differs; she is not robotically going through her activities (more to be said
on this later). Furthermore, even in watching the various activities, all are
significantly different. Sure, Jisook is simply covering hobbies she does
versus, for example, one day going out to shop and the next day to a restaurant,
but the change in activity provides for a lot of content. Watching her share
hair styling tips and then later watching her play with a model dog, while systematically
similar, are exceptionally different in content itself, and that is what helps
provide appeal. Additionally, “Coming Sook” is not just of Jisook’s hobbies.
There are episodes where she is up-and-about with touring her house, cooking
snacks, or playing video games with her members and f(x)’s Amber.

As for what truly does make the show
entertaining in whole, even if the structure is slightly repetitive, Jisook is
entertaining in every sense possible: her words; her humor; her wits; her
actions; her goofiness; the list goes on. Jisook knows how to ace her job of
being an idol—a person whose job is to entertain others and to provide
excellent role modeling. At first, readers may be reaping entertainment through
the activities themselves, but after one or two episodes, that source switches:
Jisook herself becomes the main focus for the show’s entertainment. In fact, if
the show still continued, many would still be content even if the show ran low
on new ideas. Essentially, Jisook could be doing anything and she would somehow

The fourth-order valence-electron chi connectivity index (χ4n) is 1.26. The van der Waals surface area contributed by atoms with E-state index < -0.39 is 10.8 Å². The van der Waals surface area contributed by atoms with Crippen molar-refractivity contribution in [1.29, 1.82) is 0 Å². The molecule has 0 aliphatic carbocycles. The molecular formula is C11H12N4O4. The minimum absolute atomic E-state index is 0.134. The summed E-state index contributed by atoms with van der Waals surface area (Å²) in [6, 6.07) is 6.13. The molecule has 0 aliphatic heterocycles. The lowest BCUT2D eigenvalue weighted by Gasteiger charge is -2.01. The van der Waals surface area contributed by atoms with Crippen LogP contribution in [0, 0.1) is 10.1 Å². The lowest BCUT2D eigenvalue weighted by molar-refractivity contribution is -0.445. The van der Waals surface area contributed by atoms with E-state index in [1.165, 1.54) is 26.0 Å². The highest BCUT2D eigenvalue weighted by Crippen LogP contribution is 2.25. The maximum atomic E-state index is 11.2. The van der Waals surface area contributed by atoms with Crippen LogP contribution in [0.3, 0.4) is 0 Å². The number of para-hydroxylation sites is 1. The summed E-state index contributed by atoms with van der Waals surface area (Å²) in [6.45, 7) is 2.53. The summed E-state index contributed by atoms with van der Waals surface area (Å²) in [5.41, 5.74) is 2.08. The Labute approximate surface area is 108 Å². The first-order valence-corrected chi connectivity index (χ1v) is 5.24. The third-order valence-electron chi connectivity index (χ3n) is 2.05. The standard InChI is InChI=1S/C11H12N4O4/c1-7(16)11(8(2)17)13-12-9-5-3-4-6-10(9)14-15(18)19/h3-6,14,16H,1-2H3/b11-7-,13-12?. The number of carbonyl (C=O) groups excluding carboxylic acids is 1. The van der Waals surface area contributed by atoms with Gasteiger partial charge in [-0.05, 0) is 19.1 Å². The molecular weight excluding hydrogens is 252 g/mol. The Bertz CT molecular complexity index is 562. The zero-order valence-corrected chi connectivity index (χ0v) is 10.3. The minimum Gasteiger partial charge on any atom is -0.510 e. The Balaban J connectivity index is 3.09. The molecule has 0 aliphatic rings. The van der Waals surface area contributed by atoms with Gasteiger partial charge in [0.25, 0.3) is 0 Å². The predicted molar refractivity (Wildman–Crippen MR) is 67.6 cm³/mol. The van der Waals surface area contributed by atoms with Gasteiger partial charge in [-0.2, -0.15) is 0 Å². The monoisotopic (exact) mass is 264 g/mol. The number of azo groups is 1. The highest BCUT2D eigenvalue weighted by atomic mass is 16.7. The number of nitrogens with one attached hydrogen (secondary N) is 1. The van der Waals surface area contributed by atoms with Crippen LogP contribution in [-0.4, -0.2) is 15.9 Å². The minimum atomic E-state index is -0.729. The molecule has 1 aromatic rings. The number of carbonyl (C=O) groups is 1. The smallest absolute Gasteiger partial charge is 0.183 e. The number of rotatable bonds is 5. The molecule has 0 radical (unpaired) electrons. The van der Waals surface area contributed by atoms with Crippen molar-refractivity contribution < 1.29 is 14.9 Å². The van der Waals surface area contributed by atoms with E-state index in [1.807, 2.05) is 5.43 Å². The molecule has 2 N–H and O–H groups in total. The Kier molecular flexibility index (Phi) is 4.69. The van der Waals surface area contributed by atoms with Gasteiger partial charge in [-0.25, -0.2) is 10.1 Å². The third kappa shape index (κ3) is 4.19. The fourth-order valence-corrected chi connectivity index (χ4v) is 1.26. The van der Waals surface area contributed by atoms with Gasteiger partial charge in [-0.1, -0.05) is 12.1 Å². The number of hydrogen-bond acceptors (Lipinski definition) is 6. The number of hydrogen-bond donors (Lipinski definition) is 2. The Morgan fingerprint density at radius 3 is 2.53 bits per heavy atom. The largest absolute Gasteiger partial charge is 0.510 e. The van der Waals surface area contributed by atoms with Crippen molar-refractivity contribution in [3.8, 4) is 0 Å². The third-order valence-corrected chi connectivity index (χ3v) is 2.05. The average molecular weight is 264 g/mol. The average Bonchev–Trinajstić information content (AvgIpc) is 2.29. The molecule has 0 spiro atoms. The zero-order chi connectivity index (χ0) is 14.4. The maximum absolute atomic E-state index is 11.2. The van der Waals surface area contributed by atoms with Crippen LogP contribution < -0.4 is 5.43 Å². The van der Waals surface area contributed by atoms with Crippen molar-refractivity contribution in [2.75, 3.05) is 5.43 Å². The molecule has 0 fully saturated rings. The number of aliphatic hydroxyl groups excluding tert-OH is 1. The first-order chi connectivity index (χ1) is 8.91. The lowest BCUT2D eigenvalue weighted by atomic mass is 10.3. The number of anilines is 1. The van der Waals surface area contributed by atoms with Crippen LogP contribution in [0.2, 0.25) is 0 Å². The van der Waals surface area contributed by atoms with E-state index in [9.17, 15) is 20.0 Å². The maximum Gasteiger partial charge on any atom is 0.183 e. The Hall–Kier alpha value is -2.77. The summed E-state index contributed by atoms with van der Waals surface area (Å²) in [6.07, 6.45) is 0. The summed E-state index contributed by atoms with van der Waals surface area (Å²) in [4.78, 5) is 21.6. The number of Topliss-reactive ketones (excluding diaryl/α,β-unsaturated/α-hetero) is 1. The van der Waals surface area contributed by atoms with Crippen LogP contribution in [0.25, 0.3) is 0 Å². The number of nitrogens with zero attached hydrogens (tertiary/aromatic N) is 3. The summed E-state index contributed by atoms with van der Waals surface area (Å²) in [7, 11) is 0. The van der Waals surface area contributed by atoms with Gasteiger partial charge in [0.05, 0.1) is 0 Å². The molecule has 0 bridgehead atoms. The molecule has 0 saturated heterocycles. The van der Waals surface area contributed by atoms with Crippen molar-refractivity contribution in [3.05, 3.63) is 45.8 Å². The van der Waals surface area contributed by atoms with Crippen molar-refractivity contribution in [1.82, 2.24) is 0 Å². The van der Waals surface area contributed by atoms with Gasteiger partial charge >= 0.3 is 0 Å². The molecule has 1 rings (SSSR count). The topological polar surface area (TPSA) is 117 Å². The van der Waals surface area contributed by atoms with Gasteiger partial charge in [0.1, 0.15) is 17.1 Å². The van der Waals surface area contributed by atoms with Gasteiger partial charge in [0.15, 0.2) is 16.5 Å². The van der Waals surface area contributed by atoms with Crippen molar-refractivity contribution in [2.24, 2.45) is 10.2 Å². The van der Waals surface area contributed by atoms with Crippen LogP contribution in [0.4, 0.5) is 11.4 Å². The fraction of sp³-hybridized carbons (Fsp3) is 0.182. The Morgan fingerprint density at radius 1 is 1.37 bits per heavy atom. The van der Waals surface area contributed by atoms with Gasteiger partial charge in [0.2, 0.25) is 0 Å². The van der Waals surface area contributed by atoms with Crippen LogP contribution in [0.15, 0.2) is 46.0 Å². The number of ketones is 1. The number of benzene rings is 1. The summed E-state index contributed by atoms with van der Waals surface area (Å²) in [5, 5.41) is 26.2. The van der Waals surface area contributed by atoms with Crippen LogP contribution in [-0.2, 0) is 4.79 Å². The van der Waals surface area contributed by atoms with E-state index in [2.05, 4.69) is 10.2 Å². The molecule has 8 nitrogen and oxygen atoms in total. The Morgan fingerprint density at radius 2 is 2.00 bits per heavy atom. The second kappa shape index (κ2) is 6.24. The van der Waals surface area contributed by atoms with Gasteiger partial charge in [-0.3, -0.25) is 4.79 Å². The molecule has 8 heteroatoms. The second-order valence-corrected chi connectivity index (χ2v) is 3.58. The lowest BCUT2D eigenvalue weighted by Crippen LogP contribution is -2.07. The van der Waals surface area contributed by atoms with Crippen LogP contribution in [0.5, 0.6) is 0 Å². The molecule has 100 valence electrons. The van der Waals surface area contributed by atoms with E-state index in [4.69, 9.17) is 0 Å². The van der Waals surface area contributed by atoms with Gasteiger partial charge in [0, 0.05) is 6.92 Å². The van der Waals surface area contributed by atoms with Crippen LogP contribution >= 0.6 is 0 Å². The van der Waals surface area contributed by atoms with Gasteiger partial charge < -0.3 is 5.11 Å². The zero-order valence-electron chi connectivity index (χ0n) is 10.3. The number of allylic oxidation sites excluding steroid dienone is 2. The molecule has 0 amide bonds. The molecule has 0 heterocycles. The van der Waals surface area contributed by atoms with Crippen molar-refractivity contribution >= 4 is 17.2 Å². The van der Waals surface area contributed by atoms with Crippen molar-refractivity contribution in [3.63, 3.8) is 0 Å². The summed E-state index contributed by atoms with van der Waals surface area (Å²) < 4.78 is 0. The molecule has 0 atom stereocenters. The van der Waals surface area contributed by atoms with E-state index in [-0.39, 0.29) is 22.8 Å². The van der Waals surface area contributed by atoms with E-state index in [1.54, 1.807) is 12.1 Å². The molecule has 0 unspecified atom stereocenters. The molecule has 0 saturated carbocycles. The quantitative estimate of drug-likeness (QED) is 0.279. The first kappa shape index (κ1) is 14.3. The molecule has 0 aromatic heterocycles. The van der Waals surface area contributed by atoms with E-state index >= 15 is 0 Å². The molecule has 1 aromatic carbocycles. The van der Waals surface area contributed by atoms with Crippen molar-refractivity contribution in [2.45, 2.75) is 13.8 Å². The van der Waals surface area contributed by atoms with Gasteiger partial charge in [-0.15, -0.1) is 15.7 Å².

make it all entertaining to watch. For all that is concerned, she could be
putting together a table or, for a drastic example, filing away paper and many
would still be invested in watching. It is not the activities that matter; it
is about Jisook doing said activities. She brings entertainment to the show—after
all, “Jisook” is in the show’s title. Overall, she truly is a hilarious and
joyous lady. I have yet to watch an episode without laughing, let alone not
smiling or squeezing the life out of my stuffed penguin at how cute the show

Answering whether this show is worth
the time, I conclude a strong “yes.” The activities she does are entertaining
on their own to many people, but in addition, Jisook herself provides much
laughter and positivity. Every episode is memorable. She is truly a contagious “happy
virus” (laugh included) and can make an episode of watching paint dry turn out incredibly
funny and entertaining.


Regurgitating what is usually but
sincerely said: thank you so much for reading. Whether read in full, skimmed, I
appreciate any given time to the blog and review. For readers interested in
upcoming reviews, I do apologize for not having a strong finish to this month. The
past days have been full of essays and studying for upcoming midterms, hence
why reviews have been slow. Or perhaps that this review being around 4,500
words could have been two reviews. But as said, March is where I have a week to
catch up on reviews, and thus, I will do my best to do so. Especially as song
reviews are becoming much more concise, there are a lot of expectations to be
able to review numerous songs within a month. For an idea as well, I also plan
to experiment with how often social digressions occur: rather than including
them in every review, I will only include them for every third review. This
way, various readers will have enjoyable content: those who desire both reviews
and social discussions receive their share, and readers moreover interested in
reviews have their share. And on my end, I have both sides of being able to
review more song and to write less, but to still engage with important topics
especially if relevant and elicited by a song.

For the next review, it may be
another show review to wrap up the month, or it may finally be Stellar’s “Sting.”
Either way, stay tuned for whatever it may be. It will be “Coming Sook.”

Fiestar’s Reality Show – “Channel Fiestar” Review

Reviewed on April 7, 2015